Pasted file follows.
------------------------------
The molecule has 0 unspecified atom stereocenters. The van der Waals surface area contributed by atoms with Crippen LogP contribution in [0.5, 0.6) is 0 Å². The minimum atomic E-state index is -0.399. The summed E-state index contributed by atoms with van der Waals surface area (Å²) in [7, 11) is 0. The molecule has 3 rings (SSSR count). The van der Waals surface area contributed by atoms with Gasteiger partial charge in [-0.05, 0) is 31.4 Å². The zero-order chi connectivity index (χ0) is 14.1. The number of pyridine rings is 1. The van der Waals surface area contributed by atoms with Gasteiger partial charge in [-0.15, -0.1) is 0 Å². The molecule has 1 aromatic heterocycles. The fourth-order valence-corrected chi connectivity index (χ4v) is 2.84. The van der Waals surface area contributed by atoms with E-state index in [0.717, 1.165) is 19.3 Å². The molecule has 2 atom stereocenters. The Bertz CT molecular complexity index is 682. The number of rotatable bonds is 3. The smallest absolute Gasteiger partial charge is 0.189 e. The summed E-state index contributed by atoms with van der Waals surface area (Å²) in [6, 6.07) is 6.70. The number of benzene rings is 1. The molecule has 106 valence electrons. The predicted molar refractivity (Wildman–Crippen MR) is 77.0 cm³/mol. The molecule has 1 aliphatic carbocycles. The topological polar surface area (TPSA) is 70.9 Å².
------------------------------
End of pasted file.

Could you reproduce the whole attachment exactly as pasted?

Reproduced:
The molecule has 0 unspecified atom stereocenters. The van der Waals surface area contributed by atoms with Crippen LogP contribution in [0.5, 0.6) is 0 Å². The minimum atomic E-state index is -0.399. The summed E-state index contributed by atoms with van der Waals surface area (Å²) in [7, 11) is 0. The molecule has 3 rings (SSSR count). The van der Waals surface area contributed by atoms with Gasteiger partial charge in [-0.05, 0) is 31.4 Å². The zero-order chi connectivity index (χ0) is 14.1. The number of pyridine rings is 1. The van der Waals surface area contributed by atoms with Gasteiger partial charge in [-0.15, -0.1) is 0 Å². The molecule has 1 aromatic heterocycles. The fourth-order valence-corrected chi connectivity index (χ4v) is 2.84. The van der Waals surface area contributed by atoms with E-state index in [0.717, 1.165) is 19.3 Å². The molecule has 2 atom stereocenters. The Bertz CT molecular complexity index is 682. The number of rotatable bonds is 3. The smallest absolute Gasteiger partial charge is 0.189 e. The summed E-state index contributed by atoms with van der Waals surface area (Å²) in [6, 6.07) is 6.70. The number of benzene rings is 1. The molecule has 106 valence electrons. The predicted molar refractivity (Wildman–Crippen MR) is 77.0 cm³/mol. The molecule has 1 aliphatic carbocycles. The topological polar surface area (TPSA) is 70.9 Å².